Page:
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Weapons of Mass Destruction (WMD)


Bush Says He Will Pull Some US Troops From Iraq

14 September 2007

President Bush says he will start pulling some U.S. troops out of Iraq this month because his decision to send reinforcements earlier this year has been a success. VOA White House Correspondent Scott Stearns reports, opposition Democrats say more troops should come home sooner.

President Bush says he will bring nearly 6,000 U.S. troops home from Iraq by the end of the year. "The principle guiding my decisions on troop levels in Iraq is return on success. The more successful we are, the more American troops can return home," he said.

His new plan would continue to cut U.S. troops through the middle of 2008, leaving about 130,000 Americans in Iraq. In a nationwide address, Mr. Bush says those reductions are possible because his decision to send reinforcements earlier this year has improved security.

His return on success strategy appears designed to keep lawmakers from his own political party behind him in the face of opposition efforts to bring more U.S. troops home sooner. "Whatever political party you belong to, whatever your position on Iraq, we should be able to agree that America has a vital interest in preventing chaos and providing hope in the Middle East. We should be able to agree that we must defeat al Qaeda, counter Iran, help the Afghan government, work for peace in the Holy Land, and strengthen our military so we can prevail in the struggle against terrorists and extremists," he said.

In the Democratic response to the president's address, Rhode Island Senator Jack Reed says it is time to change course in Iraq by rapidly beginning a reduction of troops. "Our proposal can not erase the mistakes of the last four and a half years, but we can chart a better way forward. That is why our plan focuses on counter-terrorism and training the Iraqi army. It engages in diplomacy to bring warring factions to the table and addresses regional issues that inflame the situation. It begins a responsible and rapid redeployment of our troops out of Iraq. And it returns our focus to those who seek to do us harm: Al Qaeda and other terrorist groups," he said.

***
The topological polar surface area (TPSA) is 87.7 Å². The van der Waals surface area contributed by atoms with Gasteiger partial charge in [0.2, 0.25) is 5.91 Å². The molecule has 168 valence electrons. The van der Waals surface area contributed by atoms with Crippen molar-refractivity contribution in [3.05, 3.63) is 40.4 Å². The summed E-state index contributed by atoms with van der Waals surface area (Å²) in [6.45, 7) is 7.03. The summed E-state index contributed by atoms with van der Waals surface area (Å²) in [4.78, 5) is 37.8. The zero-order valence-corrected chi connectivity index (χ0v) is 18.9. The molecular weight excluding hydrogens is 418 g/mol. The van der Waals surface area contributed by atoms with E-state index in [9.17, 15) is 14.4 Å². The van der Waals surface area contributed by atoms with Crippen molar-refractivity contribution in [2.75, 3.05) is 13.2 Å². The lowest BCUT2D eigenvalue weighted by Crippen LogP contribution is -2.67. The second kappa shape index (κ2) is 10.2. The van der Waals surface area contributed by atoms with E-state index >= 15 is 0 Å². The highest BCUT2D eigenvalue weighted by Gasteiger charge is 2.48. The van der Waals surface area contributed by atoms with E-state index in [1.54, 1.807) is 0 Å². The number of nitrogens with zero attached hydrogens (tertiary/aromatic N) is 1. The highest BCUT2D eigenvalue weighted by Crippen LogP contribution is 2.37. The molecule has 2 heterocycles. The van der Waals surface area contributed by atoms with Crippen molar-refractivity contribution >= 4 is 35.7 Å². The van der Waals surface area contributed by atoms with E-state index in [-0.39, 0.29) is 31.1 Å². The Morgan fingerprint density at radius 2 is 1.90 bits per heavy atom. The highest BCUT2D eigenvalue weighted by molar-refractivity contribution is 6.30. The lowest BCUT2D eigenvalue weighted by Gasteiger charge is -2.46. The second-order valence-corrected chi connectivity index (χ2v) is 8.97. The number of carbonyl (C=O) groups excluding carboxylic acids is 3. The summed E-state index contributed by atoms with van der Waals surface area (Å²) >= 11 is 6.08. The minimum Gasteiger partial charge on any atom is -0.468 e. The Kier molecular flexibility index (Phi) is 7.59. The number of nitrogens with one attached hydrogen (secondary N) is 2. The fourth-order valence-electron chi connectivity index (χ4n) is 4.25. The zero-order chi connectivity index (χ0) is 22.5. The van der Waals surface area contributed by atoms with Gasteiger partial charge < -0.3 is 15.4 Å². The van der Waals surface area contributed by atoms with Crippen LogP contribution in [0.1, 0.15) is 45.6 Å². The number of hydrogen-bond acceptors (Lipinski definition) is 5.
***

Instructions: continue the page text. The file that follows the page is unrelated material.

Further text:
A public opinion poll by the Associated Press this week shows that nearly two-thirds of Americans disapprove of the president's handling of the war.

President Bush tried to close that gap Thursday by saying that those who believe success in Iraq is essential to America's security are not so far from those who believe U.S. troops should come home now. "The way forward I have described tonight makes it possible, for the first time in years, for people who have been on opposite sides of this difficult debate to come together," he said.

The president again sought to link the war with security at home, saying the nation must succeed for the safety of future generations of Americans.

Senator Reed says what he calls an endless and unlimited military presence in Iraq is not an option. "Democrats and Republicans in Congress and throughout the nation can not and must not stand idly by while our interests throughout the world are undermined and our Armed Forces are stretched toward the breaking point," he said.

Democrats say the president's surge of troops has failed to achieve what he said was its primary objective - to give Iraq's leaders the chance to reach political reconciliation.

President Bush says Iraq's leaders are getting some things done by passing a budget, sharing oil revenues with provinces, and allowing former Ba'athists to rejoin Iraq's military or receive government pensions.

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